President Biden signed his Executive Order on Promoting Competition in the American Economy on July 9, 2021. His goal: to promote a fair, open, and competitive marketplace to give entrepreneurs, consumers, and workers more economic power.
The president backed up his intent to return to the antitrust traditions of Presidents Franklin and Teddy Roosevelt in a tweet following the signing ceremony:
Let me be clear: capitalism without competition isn’t capitalism. It’s exploitation.
— President Biden (@POTUS) July 9, 2021
- President Biden’s July 9, 2021, Executive Order on Promoting Competition in the American Economy concentrates on promoting competitive markets through 72 initiatives directed at more than a dozen federal agencies.
- Areas covered include healthcare, Internet services, Big Tech, labor, transportation & shipping, agriculture, and banking & finance.
- According to the White House, this order will, through a “whole-of-government” approach, drive down prices for consumers, increase wages for workers, and facilitate innovation.
- Critics worry about overreach on the part of government and consolidation of government power.
- The order contains both actionable directives and outreach to agencies that don’t fall directly under the president’s supervision.
The order addresses what Biden sees as anticompetitive problem areas in a variety of American industries due to consolidation. This, along with government inaction, has resulted in “widening racial, income, and wealth inequality,” according to the president.
Not everything in the president’s Executive Order on Promoting Competition in the American Economy is an “order.” Words such as “calls on” and “directs” indicate mandatory action is required. “Encourages” and “urges” suggest a softer push for action.
What’s Mandatory and What’s Not
The designation “Executive Order” suggests a presidential directive that must be followed. In fact, executive orders are not defined by the U.S. Constitution. This has led to confusion about how they can be used and to which parts of government they apply.
According to the Federal Register, “The President of the United States manages the operations of the Executive branch of Government through Executive orders.” Important caveats apply. Executive orders have the effect of law provided that they are “based on powers granted to the President in the Constitution and...consistent with those authorities.”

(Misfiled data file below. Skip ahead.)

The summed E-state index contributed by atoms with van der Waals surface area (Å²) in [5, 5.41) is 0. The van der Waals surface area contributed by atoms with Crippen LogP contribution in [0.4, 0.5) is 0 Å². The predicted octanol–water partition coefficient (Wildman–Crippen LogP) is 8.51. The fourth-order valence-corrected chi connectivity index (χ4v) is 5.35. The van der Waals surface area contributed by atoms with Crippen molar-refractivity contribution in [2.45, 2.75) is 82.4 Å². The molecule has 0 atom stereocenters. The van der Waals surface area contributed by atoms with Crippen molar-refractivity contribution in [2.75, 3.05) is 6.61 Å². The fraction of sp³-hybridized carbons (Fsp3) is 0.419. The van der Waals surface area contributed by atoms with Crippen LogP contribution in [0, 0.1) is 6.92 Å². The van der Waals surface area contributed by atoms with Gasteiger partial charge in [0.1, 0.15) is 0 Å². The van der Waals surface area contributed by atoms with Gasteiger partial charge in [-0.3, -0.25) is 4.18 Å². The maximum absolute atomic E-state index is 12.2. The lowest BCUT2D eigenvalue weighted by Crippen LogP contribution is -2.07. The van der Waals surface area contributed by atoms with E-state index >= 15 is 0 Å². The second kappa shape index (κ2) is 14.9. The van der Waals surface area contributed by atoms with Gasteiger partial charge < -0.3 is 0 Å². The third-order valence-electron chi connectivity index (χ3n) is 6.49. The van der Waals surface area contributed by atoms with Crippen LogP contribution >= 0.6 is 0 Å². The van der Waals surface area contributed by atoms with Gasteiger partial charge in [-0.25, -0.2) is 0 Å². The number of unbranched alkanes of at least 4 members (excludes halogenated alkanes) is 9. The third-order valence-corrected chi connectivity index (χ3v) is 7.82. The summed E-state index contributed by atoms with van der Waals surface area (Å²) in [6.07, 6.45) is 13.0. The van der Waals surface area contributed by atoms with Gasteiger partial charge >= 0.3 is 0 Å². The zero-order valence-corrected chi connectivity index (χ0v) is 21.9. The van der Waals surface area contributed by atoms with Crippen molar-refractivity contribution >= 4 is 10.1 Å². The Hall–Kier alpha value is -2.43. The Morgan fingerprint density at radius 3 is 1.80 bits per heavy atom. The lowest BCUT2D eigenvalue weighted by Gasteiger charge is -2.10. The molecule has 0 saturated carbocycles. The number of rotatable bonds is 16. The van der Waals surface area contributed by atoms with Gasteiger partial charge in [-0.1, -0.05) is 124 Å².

Historical disagreements about the legality of certain executive orders abound. Typically, the disagreements revolve around charges of “presidential overreach” or “legislation by fiat.” This has led to the practice of judicial review of executive orders. If the court determines that the president lacked authority or that the order is unconstitutional, then the order is struck down.
The Cabinet-level agencies in the executive branch of government subject to executive orders are: the departments of Agriculture (USDA), Commerce, Defense, Education, Energy, Health and Human Services (HHS), Homeland Security, Housing and Urban Development (HUD), Interior, Justice (DOJ), Labor, State, Transportation (DOT), Treasury, and Veterans Affairs (VA).
Biden’s wide-ranging executive order on competition in the marketplace uses a combination of mandatory (directs) and softer (encourages) language to prod federal agencies to adopt policies designed to push back against corporate consolidation (mergers) and practices that the White House sees as anticompetitive.
Promoting Competition in the American Economy
Officially known as Executive Order (EO) 14036, the 13-page document contains 72 initiatives directed at more than a dozen federal agencies. What follows is a summary of the key parts of the order.
Section 1. Policy
Section 1 lays out and expands on the Biden administration’s stated policy to enforce antitrust laws to address the impacts of what it sees as an excessive concentration and abuse of power related to labor markets, agricultural markets, Internet platform industries, healthcare markets, repair markets, and other U.S. markets directly affected by foreign cartels.
Section 2. The Statutory Basis of a Whole-of-Government Competition Policy
This section lays out the rationale for what the administration sees as the need for a whole-of-government approach to driving down prices for consumers, increasing wages for workers, and facilitating innovation in the marketplace. Further, according to Biden, “Such an approach is supported by existing statutory mandates. Agencies can and should further the policies set forth in...this order.”
Section 3. Agency Cooperation in Oversight, Investigation, and Remedies
In Section 3 of the EO, the administration encourages federal agencies to coordinate enforcement efforts when it comes to antitrust laws and specifically calls on the DOJ and the Federal Trade Commission (FTC) to enforce existing laws within their jurisdiction as “vigorously” as possible. The EO further stipulates that agencies should concentrate on labor markets, agricultural markets, healthcare markets, and the tech sector.
Section 4. The White House Competition Council
In this section, EO 14036 establishes a White House Competition Council to coordinate the White House response to anticompetitive behavior. It also sets response deadlines for various agencies’ members. Members of the White House Competition Council include:
- Secretary of the Treasury
- Secretary of Defense
- Attorney General
- Secretary of Agriculture
- Secretary of Commerce
- Secretary of Labor
- Secretary of Health and Human Services
- Secretary of Transportation
- The administrator of the Office of Information and Regulatory Affairs
- Heads of other agencies when invited to participate
Section 5. Further Agency Responsibilities
The EO further directs all named agencies to consider using their authority to promote policies laid out in Section 1 of the order. Key EO 14036 initiatives by sector are outlined below.
- Recommends that the U.S. Department of Agriculture (USDA) issue rules under the Packers and Stockyards Act to allow farmers to more easily bring claims regarding bad practices.